Over 40 states have received federal waivers pertaining to the No Child Left Behind Act. The states still have to have standardized testing as far as I know to be eligible for federal subsidies, but they can modify certain aspects of the testing program. Indiana is one of the states which has received a waiver. It is the only state in the country that is required to have a federal monitor to make sure that the provisions that have been approved in the waiver are being implemented properly. There has been friction between the Democratic State Superintendent of Public Instruction Glenda Ritz and members of the State Board of Education. Republicans in the legislature say that if the relationship doesn't improve, they may move to strip Ritz of the ability to chair the State Board. Ritz must implement polices she disagrees with that were enacted under one-term Republican superindent Tony Bennett, who was investigated and may face further questions as to his order to change the state's grade of a private charter school in Indianapolis whose founder and financial backer was a heavy campaign contributor to Republican candidates from Indiana, especially Bennett himself. Ritz has indicated that she would prefer to scrap the whole school grading system that was started under Bennett. Some principals have objected to the low grades that their schools received when there were mitigating circumstances, such as adding middle school level students to a high school. Ritz also disagrees with the frequency and emphasis that is placed on standardized tests. I am not sure how much of that is required by state law, and how much comes from the No Child Left Behind agreement that Indiana has with the federal government. The school board members are Republican appointees. One of them has questioned whether Ritz will have the application to continue the No Child Left Behind waiver completed in time, but Ritz said that meeting the deadline will not be a problem. From what I have read, students will have to take two standardized tests next year, one of which is to meet federal requirements. The objective is to create a new test for future years. Part of the situation is that Indiana passed a law withdrawing from the Common Core standards program, and that decision affects standardized test content.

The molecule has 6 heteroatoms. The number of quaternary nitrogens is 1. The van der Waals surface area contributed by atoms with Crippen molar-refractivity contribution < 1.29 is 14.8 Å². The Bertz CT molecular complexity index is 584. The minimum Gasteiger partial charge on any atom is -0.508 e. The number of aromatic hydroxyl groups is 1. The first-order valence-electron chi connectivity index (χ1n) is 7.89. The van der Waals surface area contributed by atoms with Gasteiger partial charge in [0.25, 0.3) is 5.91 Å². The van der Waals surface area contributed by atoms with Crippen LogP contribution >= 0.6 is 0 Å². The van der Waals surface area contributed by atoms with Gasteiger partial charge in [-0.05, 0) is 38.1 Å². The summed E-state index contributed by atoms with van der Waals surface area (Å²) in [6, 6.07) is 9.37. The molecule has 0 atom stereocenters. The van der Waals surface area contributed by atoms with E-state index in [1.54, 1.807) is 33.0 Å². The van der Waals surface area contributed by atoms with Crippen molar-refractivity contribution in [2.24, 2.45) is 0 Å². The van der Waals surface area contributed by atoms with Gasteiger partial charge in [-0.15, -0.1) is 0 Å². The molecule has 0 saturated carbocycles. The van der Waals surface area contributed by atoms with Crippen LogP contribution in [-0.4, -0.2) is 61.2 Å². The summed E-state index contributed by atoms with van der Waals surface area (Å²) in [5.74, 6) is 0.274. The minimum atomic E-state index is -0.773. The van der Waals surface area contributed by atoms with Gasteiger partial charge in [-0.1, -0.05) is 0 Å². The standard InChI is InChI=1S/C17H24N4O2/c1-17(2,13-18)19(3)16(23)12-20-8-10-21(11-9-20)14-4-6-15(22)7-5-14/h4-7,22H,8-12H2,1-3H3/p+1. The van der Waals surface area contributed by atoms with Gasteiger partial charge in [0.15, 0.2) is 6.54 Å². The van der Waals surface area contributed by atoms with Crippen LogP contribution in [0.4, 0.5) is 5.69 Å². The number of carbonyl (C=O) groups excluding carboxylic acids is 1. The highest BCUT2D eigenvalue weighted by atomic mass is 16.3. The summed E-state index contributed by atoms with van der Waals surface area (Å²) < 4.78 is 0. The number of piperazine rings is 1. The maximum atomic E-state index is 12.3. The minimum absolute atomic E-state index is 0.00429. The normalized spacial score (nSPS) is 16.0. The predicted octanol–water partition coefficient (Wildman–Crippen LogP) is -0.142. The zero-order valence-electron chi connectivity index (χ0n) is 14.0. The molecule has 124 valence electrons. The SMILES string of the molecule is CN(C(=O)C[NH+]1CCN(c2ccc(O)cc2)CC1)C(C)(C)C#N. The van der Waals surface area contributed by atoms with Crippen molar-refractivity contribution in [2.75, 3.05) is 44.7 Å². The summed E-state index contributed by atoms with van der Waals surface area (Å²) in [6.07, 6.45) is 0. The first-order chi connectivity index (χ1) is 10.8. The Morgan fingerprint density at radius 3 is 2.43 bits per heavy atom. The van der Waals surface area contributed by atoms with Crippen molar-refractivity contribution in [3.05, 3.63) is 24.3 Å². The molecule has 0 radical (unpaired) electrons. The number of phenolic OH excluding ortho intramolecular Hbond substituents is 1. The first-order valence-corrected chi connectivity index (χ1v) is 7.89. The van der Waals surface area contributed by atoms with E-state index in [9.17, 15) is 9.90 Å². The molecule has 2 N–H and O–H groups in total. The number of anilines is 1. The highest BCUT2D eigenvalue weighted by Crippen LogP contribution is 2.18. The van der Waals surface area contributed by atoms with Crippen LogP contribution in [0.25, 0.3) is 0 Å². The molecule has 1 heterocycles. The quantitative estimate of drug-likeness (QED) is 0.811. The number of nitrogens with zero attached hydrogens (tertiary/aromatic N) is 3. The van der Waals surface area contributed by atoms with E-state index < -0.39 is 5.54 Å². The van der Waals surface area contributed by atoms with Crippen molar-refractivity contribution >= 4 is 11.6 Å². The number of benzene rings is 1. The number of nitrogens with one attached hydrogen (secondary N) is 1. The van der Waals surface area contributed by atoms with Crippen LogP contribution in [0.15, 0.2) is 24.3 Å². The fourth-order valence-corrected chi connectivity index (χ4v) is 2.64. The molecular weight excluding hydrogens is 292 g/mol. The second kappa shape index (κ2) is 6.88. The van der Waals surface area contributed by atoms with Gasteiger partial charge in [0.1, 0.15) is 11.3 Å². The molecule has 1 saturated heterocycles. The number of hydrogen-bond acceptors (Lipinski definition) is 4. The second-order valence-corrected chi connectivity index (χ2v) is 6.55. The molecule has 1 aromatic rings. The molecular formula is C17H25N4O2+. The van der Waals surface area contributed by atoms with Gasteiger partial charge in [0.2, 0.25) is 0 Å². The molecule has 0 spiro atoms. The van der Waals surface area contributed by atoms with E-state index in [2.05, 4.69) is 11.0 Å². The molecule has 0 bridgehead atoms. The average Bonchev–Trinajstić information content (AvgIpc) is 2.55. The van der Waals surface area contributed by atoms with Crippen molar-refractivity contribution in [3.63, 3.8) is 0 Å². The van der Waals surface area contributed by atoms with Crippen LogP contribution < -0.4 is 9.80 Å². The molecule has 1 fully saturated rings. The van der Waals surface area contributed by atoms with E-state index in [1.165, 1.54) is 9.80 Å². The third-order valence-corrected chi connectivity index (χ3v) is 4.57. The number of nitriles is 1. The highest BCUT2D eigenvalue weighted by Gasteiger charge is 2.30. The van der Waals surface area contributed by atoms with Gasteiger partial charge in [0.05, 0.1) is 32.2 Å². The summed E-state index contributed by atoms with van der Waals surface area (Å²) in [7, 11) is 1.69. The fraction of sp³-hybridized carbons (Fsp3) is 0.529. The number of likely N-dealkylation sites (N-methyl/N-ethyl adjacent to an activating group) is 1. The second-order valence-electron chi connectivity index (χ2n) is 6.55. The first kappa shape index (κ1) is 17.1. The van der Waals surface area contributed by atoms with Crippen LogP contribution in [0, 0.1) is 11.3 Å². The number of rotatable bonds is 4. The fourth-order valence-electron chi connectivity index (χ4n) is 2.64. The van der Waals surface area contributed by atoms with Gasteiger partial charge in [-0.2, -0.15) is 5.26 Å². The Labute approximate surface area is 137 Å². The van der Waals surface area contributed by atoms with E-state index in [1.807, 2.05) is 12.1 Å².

In a recent survey, Indiana was ranked as the 8th dumbest state. There are many uneducated, blue collar people who live in Indiana. The lack of education seems to lead to aggressive behavior, such as in traffic, selfishness, and poor verbal communication skills.